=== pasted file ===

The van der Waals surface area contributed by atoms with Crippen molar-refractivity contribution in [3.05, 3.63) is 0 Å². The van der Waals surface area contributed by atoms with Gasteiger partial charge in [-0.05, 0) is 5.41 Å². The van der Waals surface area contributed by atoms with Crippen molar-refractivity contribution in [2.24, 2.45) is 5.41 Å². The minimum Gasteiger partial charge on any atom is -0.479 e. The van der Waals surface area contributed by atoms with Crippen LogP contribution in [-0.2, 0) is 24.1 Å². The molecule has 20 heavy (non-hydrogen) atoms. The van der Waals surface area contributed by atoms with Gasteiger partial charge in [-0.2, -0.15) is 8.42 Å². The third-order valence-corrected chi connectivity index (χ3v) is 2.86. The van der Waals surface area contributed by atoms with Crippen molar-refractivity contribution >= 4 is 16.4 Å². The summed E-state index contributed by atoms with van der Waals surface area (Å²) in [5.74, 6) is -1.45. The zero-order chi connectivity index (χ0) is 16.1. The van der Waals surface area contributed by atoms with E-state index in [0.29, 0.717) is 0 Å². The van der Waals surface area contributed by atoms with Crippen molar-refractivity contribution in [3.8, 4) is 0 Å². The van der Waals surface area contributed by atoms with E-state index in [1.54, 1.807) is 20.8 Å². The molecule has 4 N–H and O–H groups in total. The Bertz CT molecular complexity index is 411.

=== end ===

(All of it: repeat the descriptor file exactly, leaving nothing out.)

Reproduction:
The van der Waals surface area contributed by atoms with Crippen molar-refractivity contribution in [3.05, 3.63) is 0 Å². The van der Waals surface area contributed by atoms with Gasteiger partial charge in [-0.05, 0) is 5.41 Å². The van der Waals surface area contributed by atoms with Crippen molar-refractivity contribution in [2.24, 2.45) is 5.41 Å². The minimum Gasteiger partial charge on any atom is -0.479 e. The van der Waals surface area contributed by atoms with Crippen LogP contribution in [-0.2, 0) is 24.1 Å². The molecule has 20 heavy (non-hydrogen) atoms. The van der Waals surface area contributed by atoms with Gasteiger partial charge in [-0.2, -0.15) is 8.42 Å². The third-order valence-corrected chi connectivity index (χ3v) is 2.86. The van der Waals surface area contributed by atoms with Crippen molar-refractivity contribution >= 4 is 16.4 Å². The summed E-state index contributed by atoms with van der Waals surface area (Å²) in [5.74, 6) is -1.45. The zero-order chi connectivity index (χ0) is 16.1. The van der Waals surface area contributed by atoms with E-state index in [0.29, 0.717) is 0 Å². The van der Waals surface area contributed by atoms with Crippen molar-refractivity contribution in [3.8, 4) is 0 Å². The van der Waals surface area contributed by atoms with E-state index in [1.54, 1.807) is 20.8 Å². The molecule has 4 N–H and O–H groups in total. The Bertz CT molecular complexity index is 411.